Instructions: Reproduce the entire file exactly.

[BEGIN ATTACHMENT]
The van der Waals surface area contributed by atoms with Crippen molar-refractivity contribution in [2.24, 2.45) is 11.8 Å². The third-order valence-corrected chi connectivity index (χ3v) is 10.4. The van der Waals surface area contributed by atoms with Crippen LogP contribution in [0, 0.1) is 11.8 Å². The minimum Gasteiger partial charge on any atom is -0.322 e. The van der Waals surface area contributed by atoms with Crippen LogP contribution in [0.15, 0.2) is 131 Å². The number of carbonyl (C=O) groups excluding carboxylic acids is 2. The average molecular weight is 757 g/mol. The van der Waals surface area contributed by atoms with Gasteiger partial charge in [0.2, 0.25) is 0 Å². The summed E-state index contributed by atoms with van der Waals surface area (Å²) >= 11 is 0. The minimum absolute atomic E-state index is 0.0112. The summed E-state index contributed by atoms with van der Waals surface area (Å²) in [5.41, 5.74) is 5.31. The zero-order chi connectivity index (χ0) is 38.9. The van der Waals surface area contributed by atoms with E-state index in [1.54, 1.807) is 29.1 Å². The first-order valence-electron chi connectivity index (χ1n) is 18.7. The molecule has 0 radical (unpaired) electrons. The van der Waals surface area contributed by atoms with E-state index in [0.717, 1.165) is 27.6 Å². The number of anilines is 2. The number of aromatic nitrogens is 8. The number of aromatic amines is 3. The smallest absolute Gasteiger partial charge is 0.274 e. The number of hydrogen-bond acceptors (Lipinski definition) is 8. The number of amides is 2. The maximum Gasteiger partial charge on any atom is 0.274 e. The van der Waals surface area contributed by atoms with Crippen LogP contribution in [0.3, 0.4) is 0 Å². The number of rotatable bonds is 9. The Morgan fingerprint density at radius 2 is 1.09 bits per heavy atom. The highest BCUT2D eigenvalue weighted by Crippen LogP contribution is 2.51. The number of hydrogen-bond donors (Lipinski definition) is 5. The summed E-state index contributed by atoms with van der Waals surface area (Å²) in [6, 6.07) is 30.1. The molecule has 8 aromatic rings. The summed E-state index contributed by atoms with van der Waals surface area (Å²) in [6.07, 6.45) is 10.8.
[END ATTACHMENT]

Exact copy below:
The van der Waals surface area contributed by atoms with Crippen molar-refractivity contribution in [2.24, 2.45) is 11.8 Å². The third-order valence-corrected chi connectivity index (χ3v) is 10.4. The van der Waals surface area contributed by atoms with Crippen LogP contribution in [0, 0.1) is 11.8 Å². The minimum Gasteiger partial charge on any atom is -0.322 e. The van der Waals surface area contributed by atoms with Crippen LogP contribution in [0.15, 0.2) is 131 Å². The number of carbonyl (C=O) groups excluding carboxylic acids is 2. The average molecular weight is 757 g/mol. The van der Waals surface area contributed by atoms with Gasteiger partial charge in [0.2, 0.25) is 0 Å². The summed E-state index contributed by atoms with van der Waals surface area (Å²) >= 11 is 0. The minimum absolute atomic E-state index is 0.0112. The summed E-state index contributed by atoms with van der Waals surface area (Å²) in [5.41, 5.74) is 5.31. The zero-order chi connectivity index (χ0) is 38.9. The van der Waals surface area contributed by atoms with E-state index in [1.54, 1.807) is 29.1 Å². The first-order valence-electron chi connectivity index (χ1n) is 18.7. The molecule has 0 radical (unpaired) electrons. The van der Waals surface area contributed by atoms with E-state index in [0.717, 1.165) is 27.6 Å². The number of anilines is 2. The number of aromatic nitrogens is 8. The number of aromatic amines is 3. The smallest absolute Gasteiger partial charge is 0.274 e. The number of hydrogen-bond acceptors (Lipinski definition) is 8. The number of amides is 2. The maximum Gasteiger partial charge on any atom is 0.274 e. The van der Waals surface area contributed by atoms with Crippen LogP contribution in [0.3, 0.4) is 0 Å². The number of rotatable bonds is 9. The Morgan fingerprint density at radius 2 is 1.09 bits per heavy atom. The highest BCUT2D eigenvalue weighted by Crippen LogP contribution is 2.51. The number of hydrogen-bond donors (Lipinski definition) is 5. The summed E-state index contributed by atoms with van der Waals surface area (Å²) in [6, 6.07) is 30.1. The molecule has 8 aromatic rings. The summed E-state index contributed by atoms with van der Waals surface area (Å²) in [6.07, 6.45) is 10.8.